“My kids play outside, and it’s really scary--even in the daytime,” said Beatrice Vigil, who lives in Monte Aplanado, about four miles from Mora. “We don’t trust the bears now, that’s for sure.”
The state Department of Fish and Game office some 80 miles to the northwest in Raton, near the Colorado line, has been logging about 100 bear complaints a day--four times as many as in the previous worst year, according to Joanna Lackey, the agency’s chief of operations in the northeastern quarter of the state.
A bumper crop in back-yard apricot, peach and plum trees in Raton has attracted many bears--including one that tried to break through a window into Lackey’s office while Fish and Game officers were trying to chase it off the grounds, and another that tried to enter her house.
Lackey said investigators will never know what prompted the bear to break into Adelia Trujillo’s home, in an area where houses are scattered along a two-lane main road with open fields behind them, leading to the hills.
Nothing was cooking and no food was sitting out when the bear entered, probably at or before daybreak, she said.
The bear was healthy, and had been eating grasses and other natural foods--not food for humans, according to the Game and Fish Department.
The attack “was probably just a case of one startling the other, and the bear just reacted instinctively,” Lackey speculated.
Herrero, the bear expert, said most attacks on humans are inflicted by normal, healthy bears “doing what the odd, unusual bear does.”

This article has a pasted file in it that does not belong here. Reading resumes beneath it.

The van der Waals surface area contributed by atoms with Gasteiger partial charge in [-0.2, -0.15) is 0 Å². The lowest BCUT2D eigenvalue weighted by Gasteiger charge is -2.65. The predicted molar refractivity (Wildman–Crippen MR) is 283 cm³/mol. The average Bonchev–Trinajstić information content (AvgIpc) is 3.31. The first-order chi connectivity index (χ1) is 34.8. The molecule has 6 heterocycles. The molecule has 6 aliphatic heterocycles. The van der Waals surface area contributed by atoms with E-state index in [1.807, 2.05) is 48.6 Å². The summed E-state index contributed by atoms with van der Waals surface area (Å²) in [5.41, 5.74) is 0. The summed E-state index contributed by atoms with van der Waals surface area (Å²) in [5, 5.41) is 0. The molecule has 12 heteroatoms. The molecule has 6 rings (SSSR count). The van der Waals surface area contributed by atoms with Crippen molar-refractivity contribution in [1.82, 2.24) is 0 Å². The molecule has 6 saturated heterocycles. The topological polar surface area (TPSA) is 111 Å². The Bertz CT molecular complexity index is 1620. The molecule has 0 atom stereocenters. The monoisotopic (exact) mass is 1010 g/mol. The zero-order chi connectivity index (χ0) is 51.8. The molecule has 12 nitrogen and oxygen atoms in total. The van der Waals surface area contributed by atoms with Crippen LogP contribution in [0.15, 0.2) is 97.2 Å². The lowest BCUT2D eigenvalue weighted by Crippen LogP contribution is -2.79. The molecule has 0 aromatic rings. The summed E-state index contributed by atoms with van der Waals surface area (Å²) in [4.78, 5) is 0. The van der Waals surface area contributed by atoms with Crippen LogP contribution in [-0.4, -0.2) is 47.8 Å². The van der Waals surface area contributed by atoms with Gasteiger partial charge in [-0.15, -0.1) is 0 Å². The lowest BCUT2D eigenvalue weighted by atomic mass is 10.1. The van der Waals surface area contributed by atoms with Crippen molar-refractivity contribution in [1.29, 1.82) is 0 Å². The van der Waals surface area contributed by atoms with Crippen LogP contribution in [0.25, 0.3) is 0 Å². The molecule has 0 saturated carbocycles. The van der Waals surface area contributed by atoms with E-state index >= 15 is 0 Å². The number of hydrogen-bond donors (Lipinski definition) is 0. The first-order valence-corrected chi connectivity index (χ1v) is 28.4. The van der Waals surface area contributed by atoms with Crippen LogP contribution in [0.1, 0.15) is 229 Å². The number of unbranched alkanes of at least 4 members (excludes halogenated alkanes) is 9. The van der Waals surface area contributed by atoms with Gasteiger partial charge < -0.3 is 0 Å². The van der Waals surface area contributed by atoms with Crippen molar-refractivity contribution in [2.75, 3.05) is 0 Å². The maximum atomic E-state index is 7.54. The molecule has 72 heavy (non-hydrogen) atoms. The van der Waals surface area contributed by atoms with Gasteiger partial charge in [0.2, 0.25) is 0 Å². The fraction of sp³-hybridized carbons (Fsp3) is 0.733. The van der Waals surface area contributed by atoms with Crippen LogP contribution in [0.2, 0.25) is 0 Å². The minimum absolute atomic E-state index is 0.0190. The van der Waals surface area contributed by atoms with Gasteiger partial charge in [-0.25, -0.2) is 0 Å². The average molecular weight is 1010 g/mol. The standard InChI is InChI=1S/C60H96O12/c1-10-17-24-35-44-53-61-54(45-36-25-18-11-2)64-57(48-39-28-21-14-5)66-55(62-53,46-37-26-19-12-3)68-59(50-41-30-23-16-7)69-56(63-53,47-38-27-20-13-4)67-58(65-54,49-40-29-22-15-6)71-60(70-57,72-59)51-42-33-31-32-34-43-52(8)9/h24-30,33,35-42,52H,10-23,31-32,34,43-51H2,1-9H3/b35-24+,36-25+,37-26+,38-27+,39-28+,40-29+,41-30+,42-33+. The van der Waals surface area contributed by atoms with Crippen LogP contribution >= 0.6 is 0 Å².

“It is a very unusual behavior, but one we’ve seen before,” he said.
The woman’s body was discovered by her son, who lived next door but had heard nothing unusual, police said.
The body was in the kitchen, which was adjacent to her bedroom, according to a Mora County Sheriff’s Department report. The bear apparently had been on the porch, broke a pane of glass in a door that led to the kitchen, then entered the house, said Sheriff John Sanchez.
Trujillo heated her home with wood and grew and canned some of her own food.
“She had the means to get updated things and she didn’t want it. She wanted to stay as simple as possible,” said Ortega, her grandson.
Trujillo, who was widowed in 1989, worked for 15 years in the local elementary schools’ “foster grandparent” program, helping teachers in the classroom. The kids called her “Grandma.”
She enjoyed stopping after Mass at El Nicho en Mora, where she and friends sat in the orange-and-turquoise booth by the front window, and she frequented the Mora Senior Citizens Center--she was there two days before her death--where she was remembered as pleasant, reserved and deeply religious.
“She was always saying, ‘May God bless you, may God take care of you,’ ” said the center’s manager, Lorraine Vigil.
Trujillo often was joined at the center by Ermelina Romero, the sister of her late husband Alfredo. Sitting at the kitchen table of her home in Mora, where she spends hours playing solitaire and doing word puzzles, the 98-year-old Romero buried her face in her hands.
“When I awake at night, I just see her,” Romero said.